Havel — Power to the Powerless
By the end of the 1990s the Czech people were beginning to show as much weariness at their playwright president as he was so evidently feeling at the demands of his office. Opinion polls had moved against him, 1 with some showing a small majority believing he should step down because of the chronic ill health he had suffered since undergoing lung cancer surgery in 1996. Criticism of Havel was less and less taboo in the newspaper columns and among mainstream politicians, hinting that the moral stature which had always outweighed his formal powers was on the wane. In a media game of guilt by association his judgement had also been called into question over the behaviour of his new actress wife, Dagmar, whose own deep unpopularity appeared to be dragging the president down as well. 2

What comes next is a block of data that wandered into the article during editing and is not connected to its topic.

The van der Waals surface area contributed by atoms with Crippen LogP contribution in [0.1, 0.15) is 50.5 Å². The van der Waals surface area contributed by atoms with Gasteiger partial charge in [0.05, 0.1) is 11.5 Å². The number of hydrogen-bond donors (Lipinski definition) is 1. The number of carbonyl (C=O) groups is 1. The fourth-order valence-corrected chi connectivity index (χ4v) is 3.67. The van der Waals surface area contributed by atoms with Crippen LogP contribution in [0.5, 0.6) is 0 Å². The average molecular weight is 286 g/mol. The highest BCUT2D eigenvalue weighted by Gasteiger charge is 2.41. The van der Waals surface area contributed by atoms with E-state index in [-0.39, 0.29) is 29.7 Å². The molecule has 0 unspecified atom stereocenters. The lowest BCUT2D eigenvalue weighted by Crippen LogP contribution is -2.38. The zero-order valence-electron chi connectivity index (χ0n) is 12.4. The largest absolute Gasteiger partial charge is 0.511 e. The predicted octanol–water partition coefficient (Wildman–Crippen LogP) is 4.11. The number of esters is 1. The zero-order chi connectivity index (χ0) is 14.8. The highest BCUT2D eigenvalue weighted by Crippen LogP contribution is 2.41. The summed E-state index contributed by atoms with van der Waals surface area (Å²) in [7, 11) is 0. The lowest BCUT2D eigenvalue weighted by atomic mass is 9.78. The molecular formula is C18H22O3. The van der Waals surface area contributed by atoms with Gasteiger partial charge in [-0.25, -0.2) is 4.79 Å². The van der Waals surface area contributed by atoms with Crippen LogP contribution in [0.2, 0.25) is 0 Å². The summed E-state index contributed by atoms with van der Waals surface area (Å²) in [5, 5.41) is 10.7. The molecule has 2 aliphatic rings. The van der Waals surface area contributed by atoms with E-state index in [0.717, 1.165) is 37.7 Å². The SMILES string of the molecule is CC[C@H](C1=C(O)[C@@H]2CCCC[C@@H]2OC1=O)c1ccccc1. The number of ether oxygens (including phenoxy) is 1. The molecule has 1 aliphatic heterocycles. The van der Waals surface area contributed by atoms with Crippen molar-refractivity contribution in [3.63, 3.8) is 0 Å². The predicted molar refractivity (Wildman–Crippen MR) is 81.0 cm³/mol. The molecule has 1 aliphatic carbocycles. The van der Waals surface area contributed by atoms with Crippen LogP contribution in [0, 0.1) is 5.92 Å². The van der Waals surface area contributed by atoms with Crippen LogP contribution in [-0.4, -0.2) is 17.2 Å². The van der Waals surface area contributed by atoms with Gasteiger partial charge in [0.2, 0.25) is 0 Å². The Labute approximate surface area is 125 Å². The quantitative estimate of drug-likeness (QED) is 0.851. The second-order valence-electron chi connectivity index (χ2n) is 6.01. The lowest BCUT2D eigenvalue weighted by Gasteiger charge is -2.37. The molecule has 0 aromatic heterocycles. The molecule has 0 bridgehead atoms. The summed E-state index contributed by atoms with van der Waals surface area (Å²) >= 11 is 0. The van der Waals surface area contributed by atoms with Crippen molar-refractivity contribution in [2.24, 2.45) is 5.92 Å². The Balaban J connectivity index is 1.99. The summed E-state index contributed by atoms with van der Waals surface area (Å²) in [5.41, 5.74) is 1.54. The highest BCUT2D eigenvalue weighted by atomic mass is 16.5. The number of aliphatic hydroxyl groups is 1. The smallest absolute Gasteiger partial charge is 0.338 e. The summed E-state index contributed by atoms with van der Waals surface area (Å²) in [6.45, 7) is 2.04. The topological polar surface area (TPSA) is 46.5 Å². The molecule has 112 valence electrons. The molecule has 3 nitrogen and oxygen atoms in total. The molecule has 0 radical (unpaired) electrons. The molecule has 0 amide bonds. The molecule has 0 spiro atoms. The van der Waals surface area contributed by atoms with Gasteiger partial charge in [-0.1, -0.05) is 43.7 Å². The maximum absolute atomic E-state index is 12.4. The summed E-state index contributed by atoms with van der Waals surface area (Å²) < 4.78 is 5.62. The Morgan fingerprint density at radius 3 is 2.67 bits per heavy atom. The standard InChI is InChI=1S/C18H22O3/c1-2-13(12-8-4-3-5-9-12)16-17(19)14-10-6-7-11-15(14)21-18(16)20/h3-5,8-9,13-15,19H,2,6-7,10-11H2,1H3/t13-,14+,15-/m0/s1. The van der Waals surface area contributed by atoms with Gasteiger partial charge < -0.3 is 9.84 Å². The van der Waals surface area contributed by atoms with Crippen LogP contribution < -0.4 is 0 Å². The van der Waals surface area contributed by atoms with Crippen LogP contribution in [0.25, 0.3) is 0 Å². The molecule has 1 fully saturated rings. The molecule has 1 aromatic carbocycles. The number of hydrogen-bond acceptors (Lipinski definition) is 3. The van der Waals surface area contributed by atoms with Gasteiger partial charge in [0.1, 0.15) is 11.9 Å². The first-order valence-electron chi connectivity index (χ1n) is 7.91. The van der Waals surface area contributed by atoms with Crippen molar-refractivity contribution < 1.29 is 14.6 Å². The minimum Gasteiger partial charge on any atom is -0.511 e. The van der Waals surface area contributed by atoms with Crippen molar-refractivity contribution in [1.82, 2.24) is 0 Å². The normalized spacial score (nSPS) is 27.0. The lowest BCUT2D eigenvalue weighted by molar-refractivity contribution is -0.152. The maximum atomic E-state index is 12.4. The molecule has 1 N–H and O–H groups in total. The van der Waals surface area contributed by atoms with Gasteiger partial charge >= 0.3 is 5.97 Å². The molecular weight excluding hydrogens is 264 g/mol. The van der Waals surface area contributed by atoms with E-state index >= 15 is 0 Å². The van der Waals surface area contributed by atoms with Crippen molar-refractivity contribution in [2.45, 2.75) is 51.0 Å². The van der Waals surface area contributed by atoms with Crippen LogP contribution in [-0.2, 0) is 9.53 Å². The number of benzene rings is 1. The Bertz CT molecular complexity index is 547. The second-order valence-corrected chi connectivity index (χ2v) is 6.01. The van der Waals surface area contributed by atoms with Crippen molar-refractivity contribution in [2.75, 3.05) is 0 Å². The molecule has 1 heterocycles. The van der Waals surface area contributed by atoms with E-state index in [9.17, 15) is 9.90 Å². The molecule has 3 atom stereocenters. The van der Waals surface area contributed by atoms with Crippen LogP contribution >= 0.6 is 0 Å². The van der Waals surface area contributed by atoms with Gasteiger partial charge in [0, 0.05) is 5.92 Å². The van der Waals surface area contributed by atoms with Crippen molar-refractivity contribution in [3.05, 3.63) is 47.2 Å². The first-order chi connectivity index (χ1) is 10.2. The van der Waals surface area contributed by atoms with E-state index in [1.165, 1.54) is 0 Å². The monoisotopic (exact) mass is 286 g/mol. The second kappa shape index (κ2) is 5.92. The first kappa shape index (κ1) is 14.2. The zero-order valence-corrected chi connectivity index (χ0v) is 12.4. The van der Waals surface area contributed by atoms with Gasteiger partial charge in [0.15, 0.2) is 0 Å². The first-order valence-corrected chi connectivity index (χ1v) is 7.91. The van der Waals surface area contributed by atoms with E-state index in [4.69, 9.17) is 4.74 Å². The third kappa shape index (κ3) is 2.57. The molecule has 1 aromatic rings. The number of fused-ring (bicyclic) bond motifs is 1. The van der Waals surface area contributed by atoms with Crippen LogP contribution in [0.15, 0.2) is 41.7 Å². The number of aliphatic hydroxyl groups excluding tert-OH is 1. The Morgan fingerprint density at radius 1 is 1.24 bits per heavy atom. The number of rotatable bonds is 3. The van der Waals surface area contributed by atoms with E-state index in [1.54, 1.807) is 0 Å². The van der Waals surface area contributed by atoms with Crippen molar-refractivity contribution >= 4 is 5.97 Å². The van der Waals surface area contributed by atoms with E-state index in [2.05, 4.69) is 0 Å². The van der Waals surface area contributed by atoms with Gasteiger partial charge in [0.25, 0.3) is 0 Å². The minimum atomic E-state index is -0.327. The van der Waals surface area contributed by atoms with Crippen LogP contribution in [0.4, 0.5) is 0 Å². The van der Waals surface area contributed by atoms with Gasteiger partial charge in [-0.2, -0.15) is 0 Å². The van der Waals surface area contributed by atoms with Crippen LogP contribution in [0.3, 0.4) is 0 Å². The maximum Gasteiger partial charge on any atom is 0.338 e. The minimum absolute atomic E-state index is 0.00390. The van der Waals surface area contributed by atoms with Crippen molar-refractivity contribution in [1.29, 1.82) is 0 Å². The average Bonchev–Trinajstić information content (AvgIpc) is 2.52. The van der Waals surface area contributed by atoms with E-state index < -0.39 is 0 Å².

More generally, Havel, as head of state since the fall of communism, could hardly remain unaffected by the hardening public mood of pessimism in the country. Ten years of reform had brought many benefits but expectations had been higher still. With unemployment on the rise and a general feeling that the economic transformation process had been a failure, the establishment as a whole was bound to be tarnished. ' Havel fatigue' had set in and it seemed only a question of time before the great man gave in to the pressure and recognised that his usefulness to the Czech political scene had expired.
The two questions which everyone asked were those which had dogged Havel since his move from the theatre hall and smoky-bar life of the dissident intellectual to the splendour of high politics in Prague Castle. With the end of communism did he still have anything useful to say? Was Havel the independent intellectual cut out for politics at all?